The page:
Steamer projections: Minimal losses, substantial gains mark Detroit Tigers offseason

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Detroit Tigers general manager Al Avila and outfielder Justin Upton announce the latter’s signing with club during a Jan. 20 press conference. (Photo by Mark Gunningham/MLB Photos via Getty Images)

Since the Detroit Tigers played their last baseball of 2015, general manager Al Avila has been at work trying to turn a last-place club back into a contender. Whether he has done so remains to be seen as spring training approaches. But the Tigers have definitely improved on paper since the last season ended. Steamer Projections confirms their gains have been greater than their losses.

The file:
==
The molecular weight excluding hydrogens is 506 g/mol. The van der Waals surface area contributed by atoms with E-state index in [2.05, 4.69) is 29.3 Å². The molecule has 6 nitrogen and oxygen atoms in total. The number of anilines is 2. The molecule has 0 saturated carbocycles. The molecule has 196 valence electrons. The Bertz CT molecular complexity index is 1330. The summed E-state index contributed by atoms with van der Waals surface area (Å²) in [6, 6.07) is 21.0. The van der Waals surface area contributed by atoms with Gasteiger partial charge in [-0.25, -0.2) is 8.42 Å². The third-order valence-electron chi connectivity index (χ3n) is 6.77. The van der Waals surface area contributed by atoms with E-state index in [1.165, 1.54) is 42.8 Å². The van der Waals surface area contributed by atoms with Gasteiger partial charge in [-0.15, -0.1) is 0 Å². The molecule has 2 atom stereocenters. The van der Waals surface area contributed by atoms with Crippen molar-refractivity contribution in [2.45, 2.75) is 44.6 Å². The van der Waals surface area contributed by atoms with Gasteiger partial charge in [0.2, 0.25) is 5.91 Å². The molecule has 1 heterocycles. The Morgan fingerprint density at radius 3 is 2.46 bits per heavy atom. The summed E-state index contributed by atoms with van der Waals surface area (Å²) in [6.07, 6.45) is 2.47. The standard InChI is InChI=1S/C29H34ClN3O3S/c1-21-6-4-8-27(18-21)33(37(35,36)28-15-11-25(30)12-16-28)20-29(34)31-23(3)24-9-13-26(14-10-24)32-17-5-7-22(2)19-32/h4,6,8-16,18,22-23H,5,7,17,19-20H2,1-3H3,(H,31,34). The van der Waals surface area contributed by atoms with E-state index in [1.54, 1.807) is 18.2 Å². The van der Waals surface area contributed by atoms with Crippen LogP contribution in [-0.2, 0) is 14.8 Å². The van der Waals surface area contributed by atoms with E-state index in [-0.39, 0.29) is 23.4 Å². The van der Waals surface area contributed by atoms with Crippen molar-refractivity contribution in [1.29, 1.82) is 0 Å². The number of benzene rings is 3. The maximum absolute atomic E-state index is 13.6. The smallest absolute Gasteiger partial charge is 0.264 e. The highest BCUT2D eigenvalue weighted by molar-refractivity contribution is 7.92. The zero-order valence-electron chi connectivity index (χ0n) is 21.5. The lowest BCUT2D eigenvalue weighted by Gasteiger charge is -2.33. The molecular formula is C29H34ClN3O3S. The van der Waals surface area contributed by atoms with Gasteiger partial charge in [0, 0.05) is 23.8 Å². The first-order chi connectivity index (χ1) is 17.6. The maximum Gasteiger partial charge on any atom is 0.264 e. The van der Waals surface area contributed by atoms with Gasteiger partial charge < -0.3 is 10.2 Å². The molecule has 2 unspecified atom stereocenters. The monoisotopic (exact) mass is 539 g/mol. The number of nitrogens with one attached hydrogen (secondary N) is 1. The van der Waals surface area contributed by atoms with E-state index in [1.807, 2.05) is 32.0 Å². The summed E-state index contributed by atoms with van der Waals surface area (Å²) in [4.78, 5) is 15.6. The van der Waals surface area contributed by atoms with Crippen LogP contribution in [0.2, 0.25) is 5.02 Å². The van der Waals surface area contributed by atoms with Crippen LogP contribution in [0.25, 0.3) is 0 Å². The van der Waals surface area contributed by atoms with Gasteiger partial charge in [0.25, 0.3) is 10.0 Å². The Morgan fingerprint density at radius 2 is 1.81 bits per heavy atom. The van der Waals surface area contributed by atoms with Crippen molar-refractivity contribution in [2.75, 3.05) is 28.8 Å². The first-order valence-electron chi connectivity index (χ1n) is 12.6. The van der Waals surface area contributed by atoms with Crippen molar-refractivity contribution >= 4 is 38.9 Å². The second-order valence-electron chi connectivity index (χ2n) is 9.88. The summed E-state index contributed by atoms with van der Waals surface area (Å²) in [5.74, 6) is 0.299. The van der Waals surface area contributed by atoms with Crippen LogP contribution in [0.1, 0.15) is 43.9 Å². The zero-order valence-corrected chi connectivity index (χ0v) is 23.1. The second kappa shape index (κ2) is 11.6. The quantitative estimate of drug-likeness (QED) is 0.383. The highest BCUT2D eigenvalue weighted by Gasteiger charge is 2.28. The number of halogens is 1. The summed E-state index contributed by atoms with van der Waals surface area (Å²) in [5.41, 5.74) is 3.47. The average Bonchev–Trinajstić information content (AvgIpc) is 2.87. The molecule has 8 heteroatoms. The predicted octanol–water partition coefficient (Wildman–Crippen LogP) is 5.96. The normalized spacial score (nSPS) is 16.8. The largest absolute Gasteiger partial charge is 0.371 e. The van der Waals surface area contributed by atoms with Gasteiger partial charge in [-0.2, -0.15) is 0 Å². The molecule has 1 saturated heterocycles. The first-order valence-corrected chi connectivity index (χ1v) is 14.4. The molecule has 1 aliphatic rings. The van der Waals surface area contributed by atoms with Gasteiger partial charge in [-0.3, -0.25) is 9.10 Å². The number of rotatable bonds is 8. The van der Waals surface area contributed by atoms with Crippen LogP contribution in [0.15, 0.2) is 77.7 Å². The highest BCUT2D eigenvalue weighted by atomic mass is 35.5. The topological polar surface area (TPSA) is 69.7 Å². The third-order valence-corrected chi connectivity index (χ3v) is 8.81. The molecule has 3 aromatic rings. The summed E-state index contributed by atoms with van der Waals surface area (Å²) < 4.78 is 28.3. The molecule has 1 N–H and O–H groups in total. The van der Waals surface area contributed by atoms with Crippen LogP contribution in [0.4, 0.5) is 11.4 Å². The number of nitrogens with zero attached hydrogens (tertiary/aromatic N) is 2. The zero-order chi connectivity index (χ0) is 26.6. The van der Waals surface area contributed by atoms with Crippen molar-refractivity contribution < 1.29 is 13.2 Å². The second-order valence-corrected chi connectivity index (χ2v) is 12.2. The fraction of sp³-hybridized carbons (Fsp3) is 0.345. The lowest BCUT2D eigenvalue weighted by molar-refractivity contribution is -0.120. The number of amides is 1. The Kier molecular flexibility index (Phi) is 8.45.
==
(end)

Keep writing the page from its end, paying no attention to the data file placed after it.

To recap, here are the 18 players who have left the organization since Oct. 5, not including minor league free agents:

Josh WilsonAlex AvilaRajai DavisRandy WolfTom GorzelannyAlfredo SimonJoe NathanAl Alburquerque, and Neftali Feliz elected to become free agents. Detroit traded Javier Betancourt, Manny PinaIan Krol, Gabe SpeierChad GreenLuis CessaKyle Lobstein, and Jefry MarteGuido Knudson was claimed off waivers.

Steamer predicts this bunch will net just 2.7 WAR in 2016 (removing those projected to end up with a negative number), with Avila and Simon combining to account for two-thirds of that value and only five others contributing above replacement level.

And here are the 10 players the Tigers have brought in to help right the ship:

Washington Nationals v New York Mets
Jordan Zimmerman pitches for the Washington Nationals during a game in August. (Photo by Rich Schultz/Getty Images)

Justin UptonJordan ZimmermannJarrod SaltalamacchiaMike PelfreyMark Lowe, and Mike Aviles signed as free agents. Cameron MaybinJustin WilsonFrancisco Rodriguez, and Kody Eaves were acquired in trades.